A white rhino mother and calf grazing.
Credit: Tim_Booth | Shutterstock
Teresa Telecky, director of wildlife for Humane Society International (HSI), is an expert on the Convention on International Trade in Endangered Species and serves as the executive director and vice president of the Species Survival Network. She contributed this article to LiveScience's Expert Voices: Op-Ed & Insights.
Somewhere in Vietnam, an uncle, a father or an aunt is downing a powdery substance of crushed rhino horn to "heal" a medical ailment. But science has proven that rhino horn has no medicinal value — it is made of keratin, the same as human fingernails — and it is not a cure for anything. The only outcome here is that rhinos are being driven to extinction.
So far this year, 688 rhinos in South Africa have been killed for their horns. That figure is making 2013 shape up to be the worst rhino-poaching year ever recorded. Even as I write this, another rhino has undoubtedly been slaughtered. [Mass Rhino Slaughter in South Africa Worries Conservationists]
Humane Society International, in cooperation with the government of Vietnam, has embarked on a three-year public awareness campaign to reduce the demand for rhino horn in that country, one of the major markets for rhino horn and where many people are under the misguided impression that rhino horn can cure. Others value the substance as a high-end gift or status symbol. [Javan Rhino Officially Extinct In Vietnam]
In celebration of World Rhino Day this past weekend, HSI launched the children's education part of our campaign. Vietnamese schoolchildren are learning about endangered rhinos — and they can pass on what they learn to that uncle, father, aunt or other relative who consumes rhino horn. "I'm a Little Rhino," a book written by HSI, teaches children about these wonderful animals, the poaching threat and the need to stifle the demand for rhino horn to save rhinos from extinction. Copies of the book have been given to children across Hanoi, and thousands more are set to be distributed to Vietnamese schoolchildren in the coming weeks.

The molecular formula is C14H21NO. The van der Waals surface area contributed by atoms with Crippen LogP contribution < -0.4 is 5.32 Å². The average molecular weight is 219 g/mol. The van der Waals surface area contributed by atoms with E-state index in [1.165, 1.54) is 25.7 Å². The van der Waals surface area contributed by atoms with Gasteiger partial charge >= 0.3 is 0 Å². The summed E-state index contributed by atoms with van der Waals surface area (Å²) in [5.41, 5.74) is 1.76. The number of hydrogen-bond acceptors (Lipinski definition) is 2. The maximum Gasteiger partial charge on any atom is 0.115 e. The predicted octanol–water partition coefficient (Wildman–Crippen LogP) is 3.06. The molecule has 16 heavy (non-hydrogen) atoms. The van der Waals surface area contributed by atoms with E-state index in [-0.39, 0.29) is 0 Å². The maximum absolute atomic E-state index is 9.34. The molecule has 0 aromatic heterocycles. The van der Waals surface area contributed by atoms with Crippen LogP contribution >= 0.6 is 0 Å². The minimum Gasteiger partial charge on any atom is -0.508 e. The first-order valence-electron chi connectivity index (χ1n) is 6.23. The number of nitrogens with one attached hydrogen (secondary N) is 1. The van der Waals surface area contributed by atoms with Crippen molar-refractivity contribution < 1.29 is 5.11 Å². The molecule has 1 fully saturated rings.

The idea behind this is that by educating children about rhinos, using fun materials, HSI and its partners can not only change that child's view of rhinos and the views of future generations, but through them we also educate their family members. As Do Quang Tung, the director of Vietnam's Convention on International Trade in Endangered Species Management Authority said about our program, "When we educate children, we also educate their parents and other family members. When we reach hundreds of children, we reach thousands of adults."
Vietnamese consumers of rhino horn need to understand they are wasting their money. Furthermore, some rhino horn sold in Vietnam likely will harm health if consumed. This is because in a bid to save rhinos, many conservationists and wildlife managers in South Africa are pumping horns full of toxic chemicals. The chemicals don't harm rhinos but can make humans very sick.
HSI is planning many more rhino events in Vietnam in the coming year. Let's hope that when people celebrate World Rhino Day 2014, many thousands more Vietnamese people will know that buying rhino horn means extinction for rhinos. To consume or to share rhino horn with families or business associates is just like consuming poisoned fingernails — and there is nothing glamorous or healthful about that.
The views expressed are those of the author and do not necessarily reflect the views of the publisher. This version of the article was originally published on LiveScience.